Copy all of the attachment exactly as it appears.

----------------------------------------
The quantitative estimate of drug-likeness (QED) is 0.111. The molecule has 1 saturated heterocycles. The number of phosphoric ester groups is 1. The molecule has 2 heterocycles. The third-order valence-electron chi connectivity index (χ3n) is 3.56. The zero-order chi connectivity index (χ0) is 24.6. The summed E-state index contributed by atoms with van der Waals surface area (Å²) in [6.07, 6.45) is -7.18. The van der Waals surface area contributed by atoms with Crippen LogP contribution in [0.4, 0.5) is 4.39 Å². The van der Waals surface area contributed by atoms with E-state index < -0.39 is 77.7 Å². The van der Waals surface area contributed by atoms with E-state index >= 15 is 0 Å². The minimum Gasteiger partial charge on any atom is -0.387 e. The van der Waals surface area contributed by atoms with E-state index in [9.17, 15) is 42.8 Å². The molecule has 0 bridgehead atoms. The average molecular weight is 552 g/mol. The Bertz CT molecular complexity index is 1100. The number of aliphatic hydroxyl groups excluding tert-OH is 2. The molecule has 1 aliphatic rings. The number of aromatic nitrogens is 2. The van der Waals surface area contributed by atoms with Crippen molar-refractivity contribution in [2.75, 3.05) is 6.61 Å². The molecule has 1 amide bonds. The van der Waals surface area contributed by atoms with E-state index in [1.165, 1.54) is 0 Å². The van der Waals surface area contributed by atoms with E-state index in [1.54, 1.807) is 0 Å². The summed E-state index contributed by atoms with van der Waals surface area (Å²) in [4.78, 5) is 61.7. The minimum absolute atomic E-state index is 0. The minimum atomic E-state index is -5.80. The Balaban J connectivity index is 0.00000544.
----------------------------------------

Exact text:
The quantitative estimate of drug-likeness (QED) is 0.111. The molecule has 1 saturated heterocycles. The number of phosphoric ester groups is 1. The molecule has 2 heterocycles. The third-order valence-electron chi connectivity index (χ3n) is 3.56. The zero-order chi connectivity index (χ0) is 24.6. The summed E-state index contributed by atoms with van der Waals surface area (Å²) in [6.07, 6.45) is -7.18. The van der Waals surface area contributed by atoms with Crippen LogP contribution in [0.4, 0.5) is 4.39 Å². The van der Waals surface area contributed by atoms with E-state index < -0.39 is 77.7 Å². The van der Waals surface area contributed by atoms with E-state index >= 15 is 0 Å². The minimum Gasteiger partial charge on any atom is -0.387 e. The van der Waals surface area contributed by atoms with E-state index in [9.17, 15) is 42.8 Å². The molecule has 0 bridgehead atoms. The average molecular weight is 552 g/mol. The Bertz CT molecular complexity index is 1100. The number of aliphatic hydroxyl groups excluding tert-OH is 2. The molecule has 1 aliphatic rings. The number of aromatic nitrogens is 2. The van der Waals surface area contributed by atoms with Crippen molar-refractivity contribution in [2.75, 3.05) is 6.61 Å². The molecule has 1 amide bonds. The van der Waals surface area contributed by atoms with E-state index in [1.165, 1.54) is 0 Å². The van der Waals surface area contributed by atoms with E-state index in [1.54, 1.807) is 0 Å². The summed E-state index contributed by atoms with van der Waals surface area (Å²) in [4.78, 5) is 61.7. The minimum absolute atomic E-state index is 0. The minimum atomic E-state index is -5.80. The Balaban J connectivity index is 0.00000544.